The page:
The Ministry and the WHO said there were currently no confirmed Ebola cases in Uganda.

The WHO’s emergency committee of international experts were meeting on Wednesday for a fourth time to consider if the 11-month outbreak constituted a “public health emergency of international concern” (PHEIC), and will announce their decision at 1700 GMT.

A PHEIC declaration would be just the fifth in WHO history and include recommendations for international action. It could also help unlock sorely needed funds.

Last month the committee decided the potential disruption of declaring one risked causing economic harm while achieving nothing.

But WHO chief Tedros Adhanom Ghebreyesus said this week that the case in Goma was a potential game-changer since it meant Ebola might now spread among the urban population and into neighboring Rwanda.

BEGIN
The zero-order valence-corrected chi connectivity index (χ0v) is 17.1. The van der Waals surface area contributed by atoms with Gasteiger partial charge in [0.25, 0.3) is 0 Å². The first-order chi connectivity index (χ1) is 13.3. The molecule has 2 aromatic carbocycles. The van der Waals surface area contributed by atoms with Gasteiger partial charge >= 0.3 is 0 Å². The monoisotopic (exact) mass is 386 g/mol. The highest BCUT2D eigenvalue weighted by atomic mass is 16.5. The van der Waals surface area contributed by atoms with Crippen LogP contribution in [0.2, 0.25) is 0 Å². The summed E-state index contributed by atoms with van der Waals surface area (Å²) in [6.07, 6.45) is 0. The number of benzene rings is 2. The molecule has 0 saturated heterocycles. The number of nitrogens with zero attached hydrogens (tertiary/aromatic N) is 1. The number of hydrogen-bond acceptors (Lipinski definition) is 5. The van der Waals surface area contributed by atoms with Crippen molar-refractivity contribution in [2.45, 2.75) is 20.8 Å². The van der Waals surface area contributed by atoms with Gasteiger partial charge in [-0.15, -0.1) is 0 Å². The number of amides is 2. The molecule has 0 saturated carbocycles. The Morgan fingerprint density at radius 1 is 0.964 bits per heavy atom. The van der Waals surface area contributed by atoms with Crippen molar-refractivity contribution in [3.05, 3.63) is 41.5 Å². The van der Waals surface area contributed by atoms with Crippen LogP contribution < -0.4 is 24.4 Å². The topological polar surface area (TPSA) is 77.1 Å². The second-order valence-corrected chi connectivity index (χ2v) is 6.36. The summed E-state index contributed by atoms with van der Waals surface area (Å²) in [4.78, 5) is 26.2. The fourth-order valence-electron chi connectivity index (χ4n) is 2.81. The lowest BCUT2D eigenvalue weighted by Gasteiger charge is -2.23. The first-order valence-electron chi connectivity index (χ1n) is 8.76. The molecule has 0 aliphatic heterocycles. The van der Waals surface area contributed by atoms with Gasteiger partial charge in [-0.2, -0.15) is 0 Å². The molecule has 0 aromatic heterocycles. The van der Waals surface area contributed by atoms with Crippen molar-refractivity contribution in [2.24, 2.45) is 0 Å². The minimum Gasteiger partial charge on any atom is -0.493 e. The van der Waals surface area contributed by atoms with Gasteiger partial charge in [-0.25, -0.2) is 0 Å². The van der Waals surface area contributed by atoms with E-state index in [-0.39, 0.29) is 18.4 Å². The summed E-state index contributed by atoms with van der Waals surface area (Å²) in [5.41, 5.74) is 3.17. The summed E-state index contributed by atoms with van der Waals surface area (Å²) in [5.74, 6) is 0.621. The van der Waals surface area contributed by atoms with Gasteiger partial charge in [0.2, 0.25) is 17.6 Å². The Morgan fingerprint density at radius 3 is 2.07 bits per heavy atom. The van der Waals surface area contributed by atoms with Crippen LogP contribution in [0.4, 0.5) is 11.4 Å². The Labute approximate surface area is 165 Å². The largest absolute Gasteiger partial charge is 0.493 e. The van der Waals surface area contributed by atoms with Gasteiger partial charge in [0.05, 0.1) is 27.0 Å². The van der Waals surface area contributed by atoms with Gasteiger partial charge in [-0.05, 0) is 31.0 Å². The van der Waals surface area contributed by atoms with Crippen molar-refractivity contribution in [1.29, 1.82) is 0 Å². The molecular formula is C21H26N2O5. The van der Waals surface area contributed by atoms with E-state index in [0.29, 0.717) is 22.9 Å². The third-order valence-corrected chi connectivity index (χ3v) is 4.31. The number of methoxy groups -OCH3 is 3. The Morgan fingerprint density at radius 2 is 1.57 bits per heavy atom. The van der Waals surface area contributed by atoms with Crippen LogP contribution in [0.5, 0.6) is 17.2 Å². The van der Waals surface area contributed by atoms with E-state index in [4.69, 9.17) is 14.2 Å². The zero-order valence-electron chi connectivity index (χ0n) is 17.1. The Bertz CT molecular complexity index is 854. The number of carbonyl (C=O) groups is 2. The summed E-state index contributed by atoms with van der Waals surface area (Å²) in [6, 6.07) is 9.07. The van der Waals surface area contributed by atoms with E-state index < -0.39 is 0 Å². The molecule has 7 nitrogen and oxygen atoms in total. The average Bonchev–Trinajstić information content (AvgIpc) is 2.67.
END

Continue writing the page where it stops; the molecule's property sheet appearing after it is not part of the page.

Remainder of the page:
A separate WHO report cited a very high risk for Uganda’s Arua district, which borders a Congolese area where an Ebola patient died after having had contact with over 200 people. Two deaths in Arua were under investigation.

(Reporting by Tom Miles and Nairobi newsroom; Editing by Gareth Jones and John Stonestreet)

Family sent back to DR Congo after two die of Ebola in Uganda

A health worker checks the temperature of a woman as she crosses the Mpondwe border point separating Uganda and the Democratic Republic of Congo as part of the ebola screening at the computerised Mpondwe Health Screening Facility in Mpondwe, Uganda June 13, 2019. REUTERS/Newton Nabwaya

By Elias Biryabarema

KAMPALA (Reuters) – Authorities repatriated the relatives of two people who died of Ebola in Uganda back to the Democratic Republic of Congo on Thursday, including a 3-year-old boy confirmed to be suffering from the disease, the Ugandan health minister said.

The cases marked the first time the virus has crossed an international border since the current outbreak began in Congo last August. The epidemic has already killed 1,390 people in eastern Congo.